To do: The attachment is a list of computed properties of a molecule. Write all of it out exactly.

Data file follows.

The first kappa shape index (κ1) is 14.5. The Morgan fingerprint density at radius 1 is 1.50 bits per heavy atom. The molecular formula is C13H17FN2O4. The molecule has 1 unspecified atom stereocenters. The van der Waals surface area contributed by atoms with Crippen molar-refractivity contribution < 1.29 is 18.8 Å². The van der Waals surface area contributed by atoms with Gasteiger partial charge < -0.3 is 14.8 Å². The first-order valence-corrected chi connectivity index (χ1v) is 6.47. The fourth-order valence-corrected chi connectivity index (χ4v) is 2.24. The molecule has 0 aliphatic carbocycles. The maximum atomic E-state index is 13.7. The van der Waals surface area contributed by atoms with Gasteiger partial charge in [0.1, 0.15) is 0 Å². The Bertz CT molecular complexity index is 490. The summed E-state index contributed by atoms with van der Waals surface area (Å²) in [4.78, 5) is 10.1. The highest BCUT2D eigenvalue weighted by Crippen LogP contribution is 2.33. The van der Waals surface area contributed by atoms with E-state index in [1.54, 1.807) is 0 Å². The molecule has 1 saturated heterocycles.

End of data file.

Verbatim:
The first kappa shape index (κ1) is 14.5. The Morgan fingerprint density at radius 1 is 1.50 bits per heavy atom. The molecular formula is C13H17FN2O4. The molecule has 1 unspecified atom stereocenters. The van der Waals surface area contributed by atoms with Crippen molar-refractivity contribution < 1.29 is 18.8 Å². The van der Waals surface area contributed by atoms with Gasteiger partial charge < -0.3 is 14.8 Å². The first-order valence-corrected chi connectivity index (χ1v) is 6.47. The fourth-order valence-corrected chi connectivity index (χ4v) is 2.24. The molecule has 0 aliphatic carbocycles. The maximum atomic E-state index is 13.7. The van der Waals surface area contributed by atoms with Gasteiger partial charge in [0.1, 0.15) is 0 Å². The Bertz CT molecular complexity index is 490. The summed E-state index contributed by atoms with van der Waals surface area (Å²) in [4.78, 5) is 10.1. The highest BCUT2D eigenvalue weighted by Crippen LogP contribution is 2.33. The van der Waals surface area contributed by atoms with E-state index in [1.54, 1.807) is 0 Å². The molecule has 1 saturated heterocycles.